• Try to make a plan with your child for how long they should use their phone, watch TV, play video games, or use their computer each day. Encourage outdoor play as often as possible if it's safe.

How can you help with social and emotional concerns?

Children who are overweight are at risk of having low self-esteem and depression.footnote 1 You can help your child have greater confidence, health, and self-esteem.

  • Avoid talking about your child's weight.

    Instead, talk in terms of your child's health, activity level, and other healthy lifestyle choices. How you talk about your child's body has a big impact on your child's self-image.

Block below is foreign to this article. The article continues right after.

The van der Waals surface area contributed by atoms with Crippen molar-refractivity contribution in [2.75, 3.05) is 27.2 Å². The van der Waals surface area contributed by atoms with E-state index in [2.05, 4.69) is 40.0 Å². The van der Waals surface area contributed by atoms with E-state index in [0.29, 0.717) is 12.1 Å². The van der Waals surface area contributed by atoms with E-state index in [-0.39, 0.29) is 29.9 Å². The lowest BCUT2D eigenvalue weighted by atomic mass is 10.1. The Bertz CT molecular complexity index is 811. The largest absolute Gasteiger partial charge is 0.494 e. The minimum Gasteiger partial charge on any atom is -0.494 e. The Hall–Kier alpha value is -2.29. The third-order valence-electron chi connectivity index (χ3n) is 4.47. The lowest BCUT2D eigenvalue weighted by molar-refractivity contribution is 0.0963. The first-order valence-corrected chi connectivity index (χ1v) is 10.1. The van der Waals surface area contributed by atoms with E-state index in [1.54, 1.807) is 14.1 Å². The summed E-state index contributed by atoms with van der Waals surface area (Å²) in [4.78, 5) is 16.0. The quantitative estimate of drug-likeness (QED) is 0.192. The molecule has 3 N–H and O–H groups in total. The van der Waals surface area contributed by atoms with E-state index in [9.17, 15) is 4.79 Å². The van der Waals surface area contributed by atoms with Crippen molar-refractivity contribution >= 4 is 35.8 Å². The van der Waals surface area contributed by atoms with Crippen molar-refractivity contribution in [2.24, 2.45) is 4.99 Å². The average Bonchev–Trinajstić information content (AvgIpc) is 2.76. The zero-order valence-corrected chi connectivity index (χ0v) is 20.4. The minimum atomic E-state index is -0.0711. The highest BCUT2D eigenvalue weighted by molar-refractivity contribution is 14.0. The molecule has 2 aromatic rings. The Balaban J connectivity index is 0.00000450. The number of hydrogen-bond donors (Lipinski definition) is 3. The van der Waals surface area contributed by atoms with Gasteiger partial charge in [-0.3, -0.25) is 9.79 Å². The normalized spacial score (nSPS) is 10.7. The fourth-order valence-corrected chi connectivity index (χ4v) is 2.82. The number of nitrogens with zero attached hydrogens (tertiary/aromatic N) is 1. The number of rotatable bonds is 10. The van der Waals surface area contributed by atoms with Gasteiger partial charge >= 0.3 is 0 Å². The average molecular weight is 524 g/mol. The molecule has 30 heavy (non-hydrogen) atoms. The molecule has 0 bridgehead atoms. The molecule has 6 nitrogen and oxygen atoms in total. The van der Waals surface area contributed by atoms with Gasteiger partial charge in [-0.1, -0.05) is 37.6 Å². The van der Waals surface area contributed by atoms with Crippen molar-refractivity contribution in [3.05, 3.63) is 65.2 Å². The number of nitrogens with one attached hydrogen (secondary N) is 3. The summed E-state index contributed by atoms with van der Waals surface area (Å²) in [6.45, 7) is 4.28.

• Be a good role model.

    Try to keep a healthy attitude about food and activity. Even if you struggle with how you feel about your own body, avoid talking in front of your child about "being fat" and "needing to diet." Work on making the same healthy lifestyle choices you'd like for your child. Talk with them about healthy choices.

  • Encourage activities that your child enjoys.

    Physical activity helps build physical and emotional confidence.footnote 2 Try different types of activities until you find one that your child likes.

  • Encourage social involvement.

    Community, school, and faith activities can help your child practice social skills and build relationships.

  • Help your child eat well.

    Provide healthy food choices. Consider seeing a registered dietitian for help, such as new food ideas.

  • Don't let any child tease another child about their weight.

    Talk to teachers and counselors, if you need to.